In the longer term, it might be possible to preserve key DNA sectors of genes in a dry state. However, much work still remains to be done in this field and, meanwhile, cryoconservation remains the method of choice.


Biotechnology for livestock production and health

FAO. 1989. London and New York, Plenum Press. 452 pp. Price: US$68.00.

This publication of the Proceedings of the FAO Expert Consultation on Biotechnology for Livestock Production and Health, held at FAO headquarters, Rome, in October 1986, provides full versions of the papers presented as well as summaries of the discussions. It is an FAO copublication with Plenum Press Inc.

The aim of the Consultation was to identify and thus select areas for FAO to support. The promise of biotechnology in animal production and health is most attractive and can be realized. The key for developing countries is to be able to draw on the new technologies to assist them in their development. The papers provide a useful start and much will depend on the degree to which they commit themselves and to which they cooperate. The book and the Consultation have provided a stimulus for the use of biotechnology in the development process. The process has clearly been aided by subsequent regional consultations and field projects, as well as FAO's support through seed money for research projects. The recommendations came under the headings of animal breeding, genetics and reproduction, animal nutrition, growth and lactation, and animal health. The 35 chapters covering these fields are written by some of the leading experts in their fields who presented key themes at the Consultation. They were joined by well-known specialists from developing countries assessing the status and way forward for their regions. The Consultation has, without doubt, stimulated further efforts in the use of biotechnology for development. For example, following Prof. Y. Yilma's critique of the current thermo-labile rinderpest vaccine at the Consultation, he has genetically engineered a promising thermostable vaccine using a vaccinia virus vector. This vaccine is now being field-tested and, if proved at this level, could solve the precarious cold chain in current and future rinderpest campaigns.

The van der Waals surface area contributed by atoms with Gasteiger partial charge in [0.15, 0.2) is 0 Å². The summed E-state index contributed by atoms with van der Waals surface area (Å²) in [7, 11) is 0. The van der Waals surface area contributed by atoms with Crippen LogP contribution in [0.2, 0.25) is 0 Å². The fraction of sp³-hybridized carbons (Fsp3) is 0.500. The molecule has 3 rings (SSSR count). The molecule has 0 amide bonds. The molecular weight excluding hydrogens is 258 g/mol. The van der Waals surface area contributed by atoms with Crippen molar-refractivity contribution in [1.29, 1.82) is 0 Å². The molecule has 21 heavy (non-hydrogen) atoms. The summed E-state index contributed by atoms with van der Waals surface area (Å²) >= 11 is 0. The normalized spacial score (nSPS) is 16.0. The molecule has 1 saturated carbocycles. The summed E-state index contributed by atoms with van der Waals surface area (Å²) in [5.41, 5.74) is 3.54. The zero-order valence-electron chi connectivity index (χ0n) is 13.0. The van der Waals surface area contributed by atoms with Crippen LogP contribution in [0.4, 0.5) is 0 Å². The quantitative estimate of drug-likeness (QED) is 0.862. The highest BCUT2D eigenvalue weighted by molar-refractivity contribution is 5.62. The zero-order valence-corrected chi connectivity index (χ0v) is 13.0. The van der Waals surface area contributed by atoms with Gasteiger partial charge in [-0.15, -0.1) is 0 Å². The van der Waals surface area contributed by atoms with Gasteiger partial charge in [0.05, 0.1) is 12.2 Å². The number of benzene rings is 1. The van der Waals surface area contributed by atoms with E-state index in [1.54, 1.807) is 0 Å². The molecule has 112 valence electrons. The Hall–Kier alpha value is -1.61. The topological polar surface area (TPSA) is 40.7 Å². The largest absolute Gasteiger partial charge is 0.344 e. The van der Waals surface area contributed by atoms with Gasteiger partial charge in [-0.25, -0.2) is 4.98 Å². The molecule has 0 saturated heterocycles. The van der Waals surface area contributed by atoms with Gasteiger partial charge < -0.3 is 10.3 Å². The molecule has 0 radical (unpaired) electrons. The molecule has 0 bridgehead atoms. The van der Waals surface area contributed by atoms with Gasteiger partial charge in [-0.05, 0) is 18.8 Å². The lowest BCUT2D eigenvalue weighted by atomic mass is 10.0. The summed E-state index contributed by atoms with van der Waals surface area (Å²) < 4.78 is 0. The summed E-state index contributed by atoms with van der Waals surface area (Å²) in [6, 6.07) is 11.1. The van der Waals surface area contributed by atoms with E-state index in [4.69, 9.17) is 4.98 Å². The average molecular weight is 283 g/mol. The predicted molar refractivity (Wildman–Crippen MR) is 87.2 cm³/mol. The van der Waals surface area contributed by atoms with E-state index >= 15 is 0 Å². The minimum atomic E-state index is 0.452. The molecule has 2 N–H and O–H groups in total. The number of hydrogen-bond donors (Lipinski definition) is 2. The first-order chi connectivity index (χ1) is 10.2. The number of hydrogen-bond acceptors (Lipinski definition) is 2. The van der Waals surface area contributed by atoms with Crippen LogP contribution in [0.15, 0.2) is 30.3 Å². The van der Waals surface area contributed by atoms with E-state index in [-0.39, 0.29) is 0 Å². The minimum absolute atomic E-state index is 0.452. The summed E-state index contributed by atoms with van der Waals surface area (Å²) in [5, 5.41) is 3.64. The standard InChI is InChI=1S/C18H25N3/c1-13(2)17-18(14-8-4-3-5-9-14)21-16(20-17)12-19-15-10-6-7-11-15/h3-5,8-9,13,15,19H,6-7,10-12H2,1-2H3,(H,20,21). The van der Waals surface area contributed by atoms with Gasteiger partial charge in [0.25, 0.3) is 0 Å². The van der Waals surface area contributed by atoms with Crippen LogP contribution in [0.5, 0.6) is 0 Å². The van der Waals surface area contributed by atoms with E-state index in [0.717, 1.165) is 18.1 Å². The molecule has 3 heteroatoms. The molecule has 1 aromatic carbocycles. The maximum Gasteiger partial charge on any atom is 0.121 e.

It is a pity that food products from livestock were not also discussed. One can foresee the day when ELISA or DNA probe test kits will form the basis of export certificates required by major industrialized importing countries for these products. It would appear to be a relatively simple step from the current progesterone kits to the production of a kit for hormone residue detection in beef. Contaminants such as aflatoxin could also be covered by such a kit.

Perhaps a second Consultation, which is obviously needed in view of the rapid progress in biotechnology, will make amends by dealing with developments in the food product field.


Biotechnology applicable to animal production and health in Asia

Kasetsart University/FAO. 1989. Bangkok, Thailand. 252 pp.

This publication gives the Proceedings of the Regional Workshop on Biotechnology in Animal Production and Health, held in Bangkok, Thailand from 17 to 21 October 1988. The workshop follows the pattern of the global expert consultations held in Rome in October 1986 and in Havana, Cuba, in September 1988.

A short report of the Bangkok workshop appeared earlier in 1989. In this full report, the papers are grouped in three main sections: an overall review; nutrition and feed resource development; breeding, genetics and reproduction, and vaccine production and disease diagnosis. Country reports were presented for China, India, Indonesia, the Republic of Korea, Malaysia, Pakistan, the Philippines and Thailand. An FAO network of collaborating centres was proposed involving 13 institutes in these eight countries and Japan.

It is clear from the country reports that there is a substantial number of growth points in the field of modern biotechnology development including recontaminant DNA work. It is also indicated that quite a number of governments in the region have given a degree of priority to this biotechnology and have allocated limited funds. It is hoped that future gatherings of this kind will include processing of animal products as part of the scheme.


Previous Page Top of Page Next Page